Grandpa would sooner die than get sick of playing that same level on Wii Sports.

And so it appears Nintendo’s big push to go after non-traditional gamers may have severely bruised game sales.

Months ago, the Nintendo Wii, the company’s newest gaming system which uses motion-based controllers, was sitting at the top of the $18-billion-a-year video game industry. They had done the impossible and got moms, dads, grannies, trannies, grandpas and children of all ages to buy a video game system.

The disappointing part has started to trickle-in this month. An article in the New York Times today looked at the cold hard facts behind geriatric wii-ing:

The average Wii owner buys only 3.7 games a year, compared with 4.7 for Xbox 360 owners and 4.6 for PlayStation 3 owners, said a Wedbush Morgan analyst, Michael Pachter. “It reflects the broadening of the demographic,” he said. “Nintendo’s market doesn’t feel the same sense of urgency to buy every game that’s coming out.”

Those are the facts, and it’s coming as a pretty big shock to Nintendo. They had all assumed that these Grannies and Grandpas would be lining up at 6am for the newest Super Smash Brothers release.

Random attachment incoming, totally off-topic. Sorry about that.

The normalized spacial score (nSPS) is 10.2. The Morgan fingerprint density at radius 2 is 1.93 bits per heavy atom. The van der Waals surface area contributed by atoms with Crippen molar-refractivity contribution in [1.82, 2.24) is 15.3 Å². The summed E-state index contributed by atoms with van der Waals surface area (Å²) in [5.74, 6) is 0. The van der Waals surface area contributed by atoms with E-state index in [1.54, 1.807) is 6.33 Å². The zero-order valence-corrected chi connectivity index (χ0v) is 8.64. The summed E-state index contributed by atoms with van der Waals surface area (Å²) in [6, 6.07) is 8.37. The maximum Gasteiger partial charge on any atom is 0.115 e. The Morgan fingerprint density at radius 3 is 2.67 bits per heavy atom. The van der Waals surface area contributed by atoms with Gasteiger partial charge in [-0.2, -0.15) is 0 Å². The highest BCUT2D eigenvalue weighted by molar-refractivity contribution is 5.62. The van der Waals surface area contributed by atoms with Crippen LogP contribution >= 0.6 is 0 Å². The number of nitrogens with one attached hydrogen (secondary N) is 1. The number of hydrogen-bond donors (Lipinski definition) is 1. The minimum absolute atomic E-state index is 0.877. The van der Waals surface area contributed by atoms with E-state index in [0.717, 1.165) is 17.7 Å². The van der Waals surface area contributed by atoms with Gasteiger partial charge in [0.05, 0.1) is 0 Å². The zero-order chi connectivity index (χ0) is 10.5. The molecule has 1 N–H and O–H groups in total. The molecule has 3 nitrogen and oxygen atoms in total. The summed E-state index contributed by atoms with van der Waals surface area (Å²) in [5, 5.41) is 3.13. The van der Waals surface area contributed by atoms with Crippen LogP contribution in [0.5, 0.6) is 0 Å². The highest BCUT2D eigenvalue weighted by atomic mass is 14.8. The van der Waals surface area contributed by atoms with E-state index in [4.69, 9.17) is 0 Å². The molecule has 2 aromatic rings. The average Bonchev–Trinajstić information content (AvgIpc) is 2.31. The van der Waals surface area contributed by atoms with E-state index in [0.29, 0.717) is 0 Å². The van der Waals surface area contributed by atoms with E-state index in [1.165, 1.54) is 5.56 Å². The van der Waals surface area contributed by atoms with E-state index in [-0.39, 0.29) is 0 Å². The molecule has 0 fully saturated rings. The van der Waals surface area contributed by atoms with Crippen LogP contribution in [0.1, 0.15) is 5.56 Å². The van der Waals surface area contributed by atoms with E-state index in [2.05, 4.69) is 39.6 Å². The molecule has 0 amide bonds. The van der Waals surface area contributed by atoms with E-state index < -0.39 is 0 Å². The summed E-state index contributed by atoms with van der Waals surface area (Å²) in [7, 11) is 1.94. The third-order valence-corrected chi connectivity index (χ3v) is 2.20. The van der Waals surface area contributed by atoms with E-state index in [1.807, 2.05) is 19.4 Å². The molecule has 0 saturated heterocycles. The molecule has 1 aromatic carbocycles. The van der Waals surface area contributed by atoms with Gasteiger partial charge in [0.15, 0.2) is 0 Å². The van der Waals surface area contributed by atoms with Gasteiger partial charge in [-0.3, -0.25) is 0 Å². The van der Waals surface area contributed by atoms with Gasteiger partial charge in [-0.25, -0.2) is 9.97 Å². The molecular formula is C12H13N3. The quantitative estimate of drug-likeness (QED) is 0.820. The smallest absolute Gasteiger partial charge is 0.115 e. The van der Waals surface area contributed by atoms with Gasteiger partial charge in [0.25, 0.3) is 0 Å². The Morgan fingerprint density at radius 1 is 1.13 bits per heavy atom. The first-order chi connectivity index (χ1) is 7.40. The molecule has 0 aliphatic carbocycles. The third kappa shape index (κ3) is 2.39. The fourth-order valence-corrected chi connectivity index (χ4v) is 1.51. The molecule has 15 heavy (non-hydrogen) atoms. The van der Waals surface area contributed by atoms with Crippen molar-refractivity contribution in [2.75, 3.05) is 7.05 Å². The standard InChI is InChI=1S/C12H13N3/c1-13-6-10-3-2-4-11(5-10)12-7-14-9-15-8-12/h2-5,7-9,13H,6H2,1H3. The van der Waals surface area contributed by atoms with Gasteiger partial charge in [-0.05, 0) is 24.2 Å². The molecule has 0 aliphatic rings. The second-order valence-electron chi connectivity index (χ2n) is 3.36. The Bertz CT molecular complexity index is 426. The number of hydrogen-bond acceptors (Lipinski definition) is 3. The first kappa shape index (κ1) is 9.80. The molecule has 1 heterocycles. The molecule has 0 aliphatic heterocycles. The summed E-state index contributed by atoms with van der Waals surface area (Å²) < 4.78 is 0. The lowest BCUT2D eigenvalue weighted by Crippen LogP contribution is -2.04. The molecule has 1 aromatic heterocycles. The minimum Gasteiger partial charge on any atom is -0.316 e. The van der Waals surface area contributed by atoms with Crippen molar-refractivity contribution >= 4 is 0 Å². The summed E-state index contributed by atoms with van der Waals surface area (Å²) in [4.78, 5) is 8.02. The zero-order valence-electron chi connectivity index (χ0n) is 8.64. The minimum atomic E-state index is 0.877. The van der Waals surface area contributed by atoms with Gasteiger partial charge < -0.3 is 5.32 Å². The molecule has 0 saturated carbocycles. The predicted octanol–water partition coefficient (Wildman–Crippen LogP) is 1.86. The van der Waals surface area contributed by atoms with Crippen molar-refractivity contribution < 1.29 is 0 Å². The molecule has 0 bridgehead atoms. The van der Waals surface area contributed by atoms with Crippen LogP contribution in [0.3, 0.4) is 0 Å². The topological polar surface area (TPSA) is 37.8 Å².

That game sold great in the first couple of weeks, but analysts attribute that to anticipation from hardcore Smash Bros fans. The rest of the Wii owners sat at home and played Wii Tennis again.

Before the Nintendo crowd lose all their market edge completely, they are rolling out some new games paired with marketing strategies that they’re hoping will get older crowds into the closest GameStop ASAP. The first of which will be Wii Fit, an exercise game that will get the biggest budget for marketing in Nintendo’s history. Pachter, the analyst from the NYTimes article, added:

The money will not be spent wooing young men. “Wii Fit is just not aimed at hard-core gamers,” Mr. Pachter said. “It’s definitely aimed at the Oprah crowd. I bet they sell a million units a week for every pound that Oprah says she lost on it.”

Wow, so you’re saying this game has the potential to sell 500 million units?! I wonder how many teenage kids are going to have to fight off their mom for the controller. And could Oprah potentially start a game-of-the-month club?

New York Times: New Wii Games Find a Big (but Stingy) Audience, April 21, 2008
BusinessWeek: Gaming Trends: The Big Players of 2008, March 24, 2008